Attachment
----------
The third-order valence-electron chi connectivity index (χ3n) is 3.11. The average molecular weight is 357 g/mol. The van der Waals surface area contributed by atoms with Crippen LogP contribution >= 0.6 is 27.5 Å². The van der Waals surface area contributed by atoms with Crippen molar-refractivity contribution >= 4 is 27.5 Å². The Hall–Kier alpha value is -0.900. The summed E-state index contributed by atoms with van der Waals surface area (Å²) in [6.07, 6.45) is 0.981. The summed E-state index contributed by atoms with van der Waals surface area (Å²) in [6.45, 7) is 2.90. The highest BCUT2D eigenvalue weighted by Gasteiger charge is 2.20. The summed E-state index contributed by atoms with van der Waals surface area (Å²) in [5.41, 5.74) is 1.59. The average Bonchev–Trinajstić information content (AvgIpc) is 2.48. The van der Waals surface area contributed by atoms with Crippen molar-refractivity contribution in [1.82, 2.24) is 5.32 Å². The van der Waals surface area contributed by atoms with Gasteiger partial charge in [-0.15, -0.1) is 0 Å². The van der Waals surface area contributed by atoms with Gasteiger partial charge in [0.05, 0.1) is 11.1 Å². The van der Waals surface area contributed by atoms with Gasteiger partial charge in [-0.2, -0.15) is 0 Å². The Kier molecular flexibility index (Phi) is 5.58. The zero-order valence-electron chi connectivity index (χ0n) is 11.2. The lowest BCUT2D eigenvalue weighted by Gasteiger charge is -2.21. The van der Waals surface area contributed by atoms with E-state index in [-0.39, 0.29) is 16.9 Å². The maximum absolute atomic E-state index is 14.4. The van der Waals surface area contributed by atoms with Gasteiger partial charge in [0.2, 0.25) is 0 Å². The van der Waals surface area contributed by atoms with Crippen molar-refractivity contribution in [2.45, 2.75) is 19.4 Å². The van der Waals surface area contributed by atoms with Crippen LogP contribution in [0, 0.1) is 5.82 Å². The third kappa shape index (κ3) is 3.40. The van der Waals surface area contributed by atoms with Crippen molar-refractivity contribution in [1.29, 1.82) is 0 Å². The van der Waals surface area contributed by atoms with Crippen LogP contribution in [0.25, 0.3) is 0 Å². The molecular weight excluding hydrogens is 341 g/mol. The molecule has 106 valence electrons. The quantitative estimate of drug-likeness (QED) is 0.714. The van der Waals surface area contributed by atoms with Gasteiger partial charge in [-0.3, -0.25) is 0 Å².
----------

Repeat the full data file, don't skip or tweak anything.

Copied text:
The third-order valence-electron chi connectivity index (χ3n) is 3.11. The average molecular weight is 357 g/mol. The van der Waals surface area contributed by atoms with Crippen LogP contribution >= 0.6 is 27.5 Å². The van der Waals surface area contributed by atoms with Crippen molar-refractivity contribution >= 4 is 27.5 Å². The Hall–Kier alpha value is -0.900. The summed E-state index contributed by atoms with van der Waals surface area (Å²) in [6.07, 6.45) is 0.981. The summed E-state index contributed by atoms with van der Waals surface area (Å²) in [6.45, 7) is 2.90. The highest BCUT2D eigenvalue weighted by Gasteiger charge is 2.20. The summed E-state index contributed by atoms with van der Waals surface area (Å²) in [5.41, 5.74) is 1.59. The average Bonchev–Trinajstić information content (AvgIpc) is 2.48. The van der Waals surface area contributed by atoms with Crippen molar-refractivity contribution in [1.82, 2.24) is 5.32 Å². The van der Waals surface area contributed by atoms with Gasteiger partial charge in [-0.15, -0.1) is 0 Å². The van der Waals surface area contributed by atoms with Gasteiger partial charge in [0.05, 0.1) is 11.1 Å². The van der Waals surface area contributed by atoms with Gasteiger partial charge in [-0.2, -0.15) is 0 Å². The Kier molecular flexibility index (Phi) is 5.58. The zero-order valence-electron chi connectivity index (χ0n) is 11.2. The lowest BCUT2D eigenvalue weighted by Gasteiger charge is -2.21. The van der Waals surface area contributed by atoms with E-state index in [-0.39, 0.29) is 16.9 Å². The maximum absolute atomic E-state index is 14.4. The van der Waals surface area contributed by atoms with Gasteiger partial charge in [0.2, 0.25) is 0 Å². The van der Waals surface area contributed by atoms with Crippen molar-refractivity contribution in [2.45, 2.75) is 19.4 Å². The van der Waals surface area contributed by atoms with Crippen LogP contribution in [0, 0.1) is 5.82 Å². The third kappa shape index (κ3) is 3.40. The van der Waals surface area contributed by atoms with Crippen molar-refractivity contribution in [1.29, 1.82) is 0 Å². The van der Waals surface area contributed by atoms with Crippen LogP contribution in [0.25, 0.3) is 0 Å². The molecular weight excluding hydrogens is 341 g/mol. The molecule has 106 valence electrons. The quantitative estimate of drug-likeness (QED) is 0.714. The van der Waals surface area contributed by atoms with Gasteiger partial charge in [-0.3, -0.25) is 0 Å².